Sometimes the most difficult part of goal setting is deciding exactly what you want. For some, this question has an obvious answer: better health, more money, a good education. For others it can be agonizingly difficult to decide on a course of action because life offers so many potential opportunities. If you fall into the latter category, try envisioning your ideal life in 5, 10, or 30 years. What will your typical day look like? What kind of person will you be? How will you make a contribution in the world? What legacy will you leave behind? Making a decision doesn't just mean saying to yourself, "I think I'd like to ..." or "it would be nice if I could ..." No, a true decision is a commitment, something you will achieve in spite of obstacles.
Now that you've created a vision of what you want to achieve, start working backwards to identify the steps required to arrive at your destination. These steps shouldn't rely entirely on luck, but on action. If your goal is to live in a large house with a backyard golf course, winning the lottery isn't a realistic plan for getting there. Instead, your plan might include obtaining vocational training for a high-paying job, getting out of debt, investing wisely and learning how to golf. Your plan should cover every aspect of helping you get from where you are to where you want to be. If you are unsure how to move forward, it might help to talk to someone who is already doing what you want to do and find out how they got there.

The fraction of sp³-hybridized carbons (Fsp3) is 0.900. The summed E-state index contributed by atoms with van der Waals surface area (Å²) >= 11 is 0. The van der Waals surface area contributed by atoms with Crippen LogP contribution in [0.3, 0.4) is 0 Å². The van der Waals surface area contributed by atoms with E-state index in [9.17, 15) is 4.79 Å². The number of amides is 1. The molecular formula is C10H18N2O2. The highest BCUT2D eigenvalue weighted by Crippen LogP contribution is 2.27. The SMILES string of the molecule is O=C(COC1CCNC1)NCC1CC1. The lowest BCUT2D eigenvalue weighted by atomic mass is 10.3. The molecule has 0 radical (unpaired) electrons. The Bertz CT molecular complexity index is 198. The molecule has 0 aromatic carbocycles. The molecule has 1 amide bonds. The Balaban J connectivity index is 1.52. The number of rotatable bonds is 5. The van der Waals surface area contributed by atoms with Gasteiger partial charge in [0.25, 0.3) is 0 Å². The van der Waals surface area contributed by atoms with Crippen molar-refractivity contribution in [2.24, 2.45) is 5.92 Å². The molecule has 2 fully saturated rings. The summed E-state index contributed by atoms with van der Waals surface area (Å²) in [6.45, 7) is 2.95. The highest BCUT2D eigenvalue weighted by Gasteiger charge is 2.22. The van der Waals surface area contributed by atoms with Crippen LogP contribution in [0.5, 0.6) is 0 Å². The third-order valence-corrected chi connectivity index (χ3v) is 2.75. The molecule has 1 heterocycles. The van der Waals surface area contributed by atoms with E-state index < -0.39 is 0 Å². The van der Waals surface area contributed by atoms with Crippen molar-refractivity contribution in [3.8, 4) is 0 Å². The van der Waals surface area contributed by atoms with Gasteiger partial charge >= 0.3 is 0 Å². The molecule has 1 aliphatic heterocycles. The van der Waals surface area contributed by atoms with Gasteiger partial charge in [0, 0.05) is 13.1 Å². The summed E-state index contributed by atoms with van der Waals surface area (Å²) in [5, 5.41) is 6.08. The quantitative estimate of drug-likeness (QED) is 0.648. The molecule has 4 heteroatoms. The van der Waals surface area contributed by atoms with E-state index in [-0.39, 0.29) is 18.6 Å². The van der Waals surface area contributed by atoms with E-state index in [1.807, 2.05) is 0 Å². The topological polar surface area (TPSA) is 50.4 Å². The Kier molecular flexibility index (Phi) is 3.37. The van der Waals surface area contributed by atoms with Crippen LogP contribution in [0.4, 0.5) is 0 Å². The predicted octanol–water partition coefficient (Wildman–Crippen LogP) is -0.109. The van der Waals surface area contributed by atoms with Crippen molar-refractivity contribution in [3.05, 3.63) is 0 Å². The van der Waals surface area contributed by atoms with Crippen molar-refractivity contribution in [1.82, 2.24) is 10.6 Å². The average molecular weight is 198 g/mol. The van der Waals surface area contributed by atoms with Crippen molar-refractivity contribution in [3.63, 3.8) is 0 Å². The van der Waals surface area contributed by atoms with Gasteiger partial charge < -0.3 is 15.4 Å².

Once you've completed your plan, begin working on the first step. If you find that your plan isn't helping you to achieve your goal, then you either need to recommit or change your plan. It's okay to try different approaches as long as you stay focused on the end result. If your plan looks good on paper but isn't working in real life, change it!
When you begin working towards a goal, it can sometimes be helpful to tell trusted friends and supportive family members about your plans. The simple act of telling someone else about your plans makes them seem more real.
The point of goal setting is to get across the finish line, otherwise it's no different from wishing or dreaming. When you get discouraged, and you will, affirmation can strengthen you. Write down your goal and your reasons for wanting to achieve it, then read it out loud to yourself each day, envisioning how you will feel when you achieve it. Remember, if anyone can change your life, it's you! Be confident in your ability to succeed, take in all the positive information and success stories you can, and surround yourself with people who have done or are in the process of doing exactly what you want to do.
It is important to celebrate every success along the way, even small ones. Look for healthy and inexpensive ways to reward yourself each time you complete a milestone in your plan, and take a moment to look back on the progress you've made.
When you've achieved your goal, your work isn't done. Most worthwhile endeavors require a certain level of lifelong commitment, but it is usually much easier to maintain a change than to create it in the first place.
After you've gone through the process of setting and achieving a goal, it's time to start thinking about your next adventure. As someone who chooses your own course, you won't just be drifting aimlessly in the meandering currents of life, wondering where the wind will blow you next. You'll come to understand that the power to change your life, your world, and your circumstances lies within you.